The ad says that Nelson "supports murderers," which appears to be a reference to Chávez, Maduro and the Castro brothers. The leaders have been associated with political violence of different types.
Though Nelson did visit Venezuela with other senators in 2005, he also repeatedly criticized Chávez in 2004 and 2005, calling him a "serious threat" and raised concerns about his property seizures, judicial appointments and "anti-democratic consolidation of power," as well as his ties to Cuba. Nelson has also been critical of Maduro, including the recent election, which he called a "sham."
While Nelson agreed with Obama’s decision to normalize relations with Cuba in 2014, Nelson called for democratic reforms.
This ad grossly distorts Nelson’s record about his visit with Chávez and about his record on the leadership of Venezuela and Cuba. We rate this statement Pants on Fire.
Also, during the race for mayor of St. Petersburg, these heated comments were made by one of the candidates during a recent debate:
"My advice to you - if you don't like it here in America, planes leave every hour from Tampa International Airport. Go back to Africa. Go Back to Africa," said candidate Paul Congemi.
A TV ad in St. Petersburg claims current Mayor Rick Kriseman "looked away" when Congemi made that racist statement. "When (former mayor and candidate) Rick Baker heard that, he went after Congemi," the narrator in the ad says. "Rick Kriseman, he just looked away. Tolerating bigotry in silence is no virtue; taking it on is."
Here's PolitiFact Florida's ruling:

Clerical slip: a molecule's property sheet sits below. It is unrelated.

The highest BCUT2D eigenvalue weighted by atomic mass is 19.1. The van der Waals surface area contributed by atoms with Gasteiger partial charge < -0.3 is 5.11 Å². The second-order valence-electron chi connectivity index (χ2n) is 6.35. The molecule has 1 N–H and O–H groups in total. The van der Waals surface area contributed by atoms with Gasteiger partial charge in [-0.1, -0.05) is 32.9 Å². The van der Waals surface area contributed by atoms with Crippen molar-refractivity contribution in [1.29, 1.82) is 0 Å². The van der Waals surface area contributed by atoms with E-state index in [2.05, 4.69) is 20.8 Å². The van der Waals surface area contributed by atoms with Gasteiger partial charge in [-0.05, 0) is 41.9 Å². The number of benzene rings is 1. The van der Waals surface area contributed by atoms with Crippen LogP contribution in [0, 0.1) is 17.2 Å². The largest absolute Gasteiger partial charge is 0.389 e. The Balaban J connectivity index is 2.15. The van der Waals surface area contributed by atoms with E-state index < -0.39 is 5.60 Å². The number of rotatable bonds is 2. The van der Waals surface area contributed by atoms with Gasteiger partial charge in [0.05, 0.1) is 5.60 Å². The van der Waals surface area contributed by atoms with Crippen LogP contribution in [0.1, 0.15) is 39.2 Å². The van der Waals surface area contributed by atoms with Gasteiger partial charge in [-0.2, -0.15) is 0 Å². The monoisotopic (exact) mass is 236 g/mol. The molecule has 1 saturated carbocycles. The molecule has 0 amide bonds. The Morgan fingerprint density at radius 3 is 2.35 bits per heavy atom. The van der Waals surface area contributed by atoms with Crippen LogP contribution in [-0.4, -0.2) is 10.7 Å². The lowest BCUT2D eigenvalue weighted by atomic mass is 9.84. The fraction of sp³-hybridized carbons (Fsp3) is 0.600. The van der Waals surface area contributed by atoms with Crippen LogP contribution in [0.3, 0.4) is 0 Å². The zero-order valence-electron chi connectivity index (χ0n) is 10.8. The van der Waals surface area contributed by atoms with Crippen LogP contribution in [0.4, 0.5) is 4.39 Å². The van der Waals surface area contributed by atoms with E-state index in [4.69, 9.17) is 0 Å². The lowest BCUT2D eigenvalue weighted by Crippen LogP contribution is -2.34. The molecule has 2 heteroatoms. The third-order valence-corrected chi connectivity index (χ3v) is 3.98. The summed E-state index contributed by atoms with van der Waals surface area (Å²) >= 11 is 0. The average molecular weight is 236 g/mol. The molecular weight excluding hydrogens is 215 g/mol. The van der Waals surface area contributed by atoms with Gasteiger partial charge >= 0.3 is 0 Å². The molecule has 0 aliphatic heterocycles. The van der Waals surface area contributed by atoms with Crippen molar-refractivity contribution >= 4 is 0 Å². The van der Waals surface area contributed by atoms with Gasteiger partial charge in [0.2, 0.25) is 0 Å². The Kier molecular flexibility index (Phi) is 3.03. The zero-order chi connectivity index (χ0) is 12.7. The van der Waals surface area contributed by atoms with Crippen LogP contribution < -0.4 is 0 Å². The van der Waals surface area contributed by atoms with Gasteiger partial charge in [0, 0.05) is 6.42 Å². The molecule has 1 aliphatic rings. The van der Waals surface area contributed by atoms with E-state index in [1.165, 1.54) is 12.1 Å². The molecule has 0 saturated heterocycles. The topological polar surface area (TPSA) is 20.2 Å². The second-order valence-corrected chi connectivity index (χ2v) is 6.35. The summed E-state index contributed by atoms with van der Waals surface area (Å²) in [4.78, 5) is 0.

On July 18, six mayoral candidates gathered in the City Council chambers to participate in a mayoral forum moderated by St. Petersburg’s League of Women Voters.
The forum had a unique format that didn’t allow for debate.
Kriseman was seated next to Congemi. As Congemi talked about reparations, Kriseman can be seen with sealed lips, looking around. Another angle shows Kriseman glancing at the crowd and then looking at Congemi during parts of his outburst.
After Cates spoke, the moderator asked all six candidates how they would approach the homeless population. Kriseman was the first to answer, and he didn’t mention Congemi.
"It is simply unacceptable to spew this kind of bigoted rhetoric," he said. "Free speech should not compromise the dignity and respect of any person or community"
He said he didn’t want to bring more attention to the remarks at the time, adding that he regretted not speaking out then and there.
"I was reluctant to engage this candidate last night and draw even more attention to his disturbing message," Kriseman wrote on Facebook. "I regret not doing so, though."
Kriseman did not comment on what Congemi said that night. Neither did four other candidates at the forum. Kriseman waited until the next day, and was criticized for it. He said he did not want to bring more attention to the message in the moment but regretted not doing so.
The admaker misleads viewers by neglecting to include Kriseman's later condemnation of what Congemi said.
This ad is partially accurate but omits substantial information about what happened. We rate it Half True.